Eleanor Crosses

Have you ever heard of Eleanor Crosses? I ask because Jack had no idea what I was talking about when I noticed on a map that we were close to an Eleanor Cross, when we were away on our recent road trip to England.

Eleanor Cross

Queen Eleanor of Castile was married to King Edward I better known as The Hammer of the Scots to a lot of people and Logshanks to others, and a ghastly horror if you’re Scottish. He was the Edward who had William Wallace executed and stole the Stone of Destiny from Scone Palace in Perthshire and took it down to Westminster.

He seems to have been genuinely close to his wife though and when she died near Lincoln in 1290 he had her body moved to London, making 12 resting stops on the way. At each stop he had a huge stone cross erected in her memory. Only three are still surviving, luckily we were near two of them.

Eleanor Cross Inscription
The one above is just outside Northampton, on the edge of what is a very busy road now. As you can see someone has left a wreath there.

The one below is even bigger and is now a sort of traffic island in a very historic village called Geddington, which is lovely and peaceful.

Eleanor Cross

This ancient church – St Mary Magdalene is just a few steps away from the cross so presumably the funeral procession stopped overnight here as there was a religious community there. I love old graveyards and I noticed that the two war memorials in the grounds of the church had a lot of the same names as the ancient tombstones, it seems that people didn’t move away from the area – unless they had to.

Church in Geddington

I can’t resist taking a photo of thatched cottages.

Thatched cottage

The old bridge and ford below seems so English to me, there had been a lot of rain so a few cars turned back rather than chance the ford while we were there, so the bridge is still in constant use, cyclists were happy to go through the water though.

Bridge + Ford

Geddington is a lovely wee place to visit.

Back Home

We went on another British road trip last week and I managed to be organised enough to schedule some posts to be published while I was away, just in case I didn’t have access to the internet. It turned out that I didn’t feel much like being online anyway, I was too tired as usual, what with running around during the day.

We visited mainly places which we hadn’t visited before. It’s sad but true that I enjoy visiting places in the UK which I’ve heard about, mainly on the TV or radio – often just on road traffic reports, and I wonder what they’re like if I’ve not visited them.

So now I can envisage Wigan, Haydock, Biddulph Gardens, Buxton, Alcester, Blenheim Palace (Woodstock and Bladon) Geddington, Market Harborough, Geoff Hamilton’s Garden at Barnsdale (Rutland), Uppingham, Oakham, Wetherby, Northallerton, Mount Grace Priory, Sedgefield, Washington Village, Morpeth, Rothbury, Cragside and Wooler. The only places we had visited before were Alcester, Blenheim/Woodstock, Morpeth, Cragside and Wooler.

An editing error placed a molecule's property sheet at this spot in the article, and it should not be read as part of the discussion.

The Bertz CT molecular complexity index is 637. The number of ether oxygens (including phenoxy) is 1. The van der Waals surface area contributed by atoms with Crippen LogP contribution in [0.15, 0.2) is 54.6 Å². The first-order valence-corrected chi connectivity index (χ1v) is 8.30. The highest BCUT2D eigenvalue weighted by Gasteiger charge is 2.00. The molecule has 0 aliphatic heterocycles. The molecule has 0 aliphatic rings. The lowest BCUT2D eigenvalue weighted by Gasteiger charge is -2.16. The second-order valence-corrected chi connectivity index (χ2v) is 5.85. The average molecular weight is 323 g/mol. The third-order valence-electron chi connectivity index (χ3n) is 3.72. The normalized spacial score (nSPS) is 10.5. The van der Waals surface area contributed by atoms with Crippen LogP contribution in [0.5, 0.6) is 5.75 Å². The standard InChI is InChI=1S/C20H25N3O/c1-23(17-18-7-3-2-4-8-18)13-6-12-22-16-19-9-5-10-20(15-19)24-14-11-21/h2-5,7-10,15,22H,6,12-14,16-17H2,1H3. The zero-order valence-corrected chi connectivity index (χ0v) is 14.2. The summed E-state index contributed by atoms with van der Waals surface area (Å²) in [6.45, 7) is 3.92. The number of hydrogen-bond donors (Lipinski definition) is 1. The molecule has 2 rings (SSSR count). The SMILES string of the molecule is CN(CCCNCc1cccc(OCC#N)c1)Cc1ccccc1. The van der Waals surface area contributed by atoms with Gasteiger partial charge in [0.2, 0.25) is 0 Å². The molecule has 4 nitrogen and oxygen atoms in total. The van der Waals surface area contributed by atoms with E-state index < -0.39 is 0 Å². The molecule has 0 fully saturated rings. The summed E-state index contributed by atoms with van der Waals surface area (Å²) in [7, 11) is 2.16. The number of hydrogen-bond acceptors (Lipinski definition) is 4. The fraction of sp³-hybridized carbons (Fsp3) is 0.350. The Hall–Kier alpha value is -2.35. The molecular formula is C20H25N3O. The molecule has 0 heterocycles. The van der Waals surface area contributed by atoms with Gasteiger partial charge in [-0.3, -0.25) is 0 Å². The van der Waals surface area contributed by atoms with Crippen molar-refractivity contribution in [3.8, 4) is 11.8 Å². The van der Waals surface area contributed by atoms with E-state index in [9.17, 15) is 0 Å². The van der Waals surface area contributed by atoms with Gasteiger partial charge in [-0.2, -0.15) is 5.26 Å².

This time we started off driving down south via Moffat in the Scottish Borders. The bookshop was open and I bought two books –
1. Murder Among Friends by Elizabeth Ferrars
2. Crazy Pavements by Beverley Nichols

It was a bookish beginning to our break, we were heading for Wigan, an unlikely place to visit but as I had just read George Orwell’s Road to Wigan Pier I was intrigued to find out what it was like now. It has a newish shopping mall but you can tell from the older buildings that Wigan was indeed down at heel in the 1930s. Unlike many places, mainly down south, there was virtually nothing in the way of art deco/1930s buildings. From which I assume that nobody was doing any building at that time, it was a very depressed area. It’s not exactly vibrant at the moment but it’s still an awful lot better than Kirkcaldy, my nearest large town, which seems to have yet another empty shop each time I visit it.

We stopped off at Buxton, mainly because it was a Georgian spa town and has associations with Jane Austen.

Sedgefield was chosen as an overnight visit mainly because it was Tony Blair’s constituency when he was an MP and I wanted to compare it with Kirkcaldy. In the end I didn’t even take any photos there as it was such a wee place with just a few shops, a village really. I feel quite unreasonably aggrieved with the inhabitants of Sedgefield for voting in Tony Blair as their MP and allowing Blair to set off on his egomaniacal merry power binge which has put us in the horrendous position we are in now.

Anyway, that’s what I’ve been up to over the last week or so and I plan to show you some photos of the various places which I hope you might be quite interested to see.

What did I buy when I was away? Not a lot really, apart from some more books, but that’s another blogpost.